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Vive la difference
on 17 March 2012
Feel as one may about French films, it must be admitted that they bring something to the field of erotic cinema that is refreshingly 'real' , and the film 'Q' ('Desire') carries on this tradition. In an interview in the 'extras' section on the disk the director (Laurent Bouhnik ) states that he was attempting to present a more 'honest' and 'feminine' view of human sexual relationships. The mechanism that he uses to achieve this goal seems to centre on focusing on the female characters in the story as they relate to life circumstances and men. The plot revolves around a group of young 20 somethingish individuals, who appear to all be acquainted, living in a small sea-side town. Played out against the grim economic realities of present times we follow the action of the principal female character, Cecile, as she comes to grips with her father's recent death. Apparently a bit 'un-hinged' by her personal loss she appears to be casting about for some satisfaction/resolution through a series of sexual dalliances and relationships. She is having 'issues' with her 'steady' boyfriend so she 'teases' some other guys into having sex with her and also gets involved in some sapphic action with the sexually naive & frustrated Alice. To a lesser extent the plot also attempts to track the sexual flounderings of some of the secondary characters and it can get a little confusing, on first viewing, as to who is with who and why they're doing what they're doing.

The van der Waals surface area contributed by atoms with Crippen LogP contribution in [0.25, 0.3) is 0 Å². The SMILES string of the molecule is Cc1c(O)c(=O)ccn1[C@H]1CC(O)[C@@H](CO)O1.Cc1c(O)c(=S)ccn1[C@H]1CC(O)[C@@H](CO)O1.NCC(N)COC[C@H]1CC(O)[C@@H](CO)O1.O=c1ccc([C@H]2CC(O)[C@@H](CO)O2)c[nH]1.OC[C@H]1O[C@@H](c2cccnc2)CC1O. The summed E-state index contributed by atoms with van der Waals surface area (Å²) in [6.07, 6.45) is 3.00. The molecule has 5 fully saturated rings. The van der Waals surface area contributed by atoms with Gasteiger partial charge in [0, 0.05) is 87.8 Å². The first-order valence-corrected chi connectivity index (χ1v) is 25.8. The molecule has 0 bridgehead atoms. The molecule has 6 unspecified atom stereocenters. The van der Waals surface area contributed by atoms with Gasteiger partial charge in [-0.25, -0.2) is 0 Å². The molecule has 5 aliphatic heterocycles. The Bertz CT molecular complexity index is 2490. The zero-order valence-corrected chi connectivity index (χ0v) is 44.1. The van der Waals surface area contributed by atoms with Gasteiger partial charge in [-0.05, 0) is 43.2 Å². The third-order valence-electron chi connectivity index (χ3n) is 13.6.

Indeed, 'frustration' is a key concept in this flik as the director, again, makes his point that, in the real world, sexual relationships are not always 'smooth' and 'hot' as depicted in the porno cinema. This film IS quite explicit in showing intimate sexual situations and full female (& male) nudity abounds. There are scenes of oral and auto eroticism, as well as hetero and lesbian liaisons - but no penetration, and the sex is all woven into the context of the story-line so that it does not come off as 'gratuitous'. In the final analysis, the film doesn't come to any grand conclusions - it is essentially a 'slice of life' examination of human relationships - but the 'thespians' are all very attractive and get naked a lot. I would say that the director achieved his objective in providing a more 'realistic' vision of eroticism, which ironically may lower its' actual erotic potential, but it is an easy and enjoyable watch (with lotsa naked bodies) and even has a (relatively) happy ending!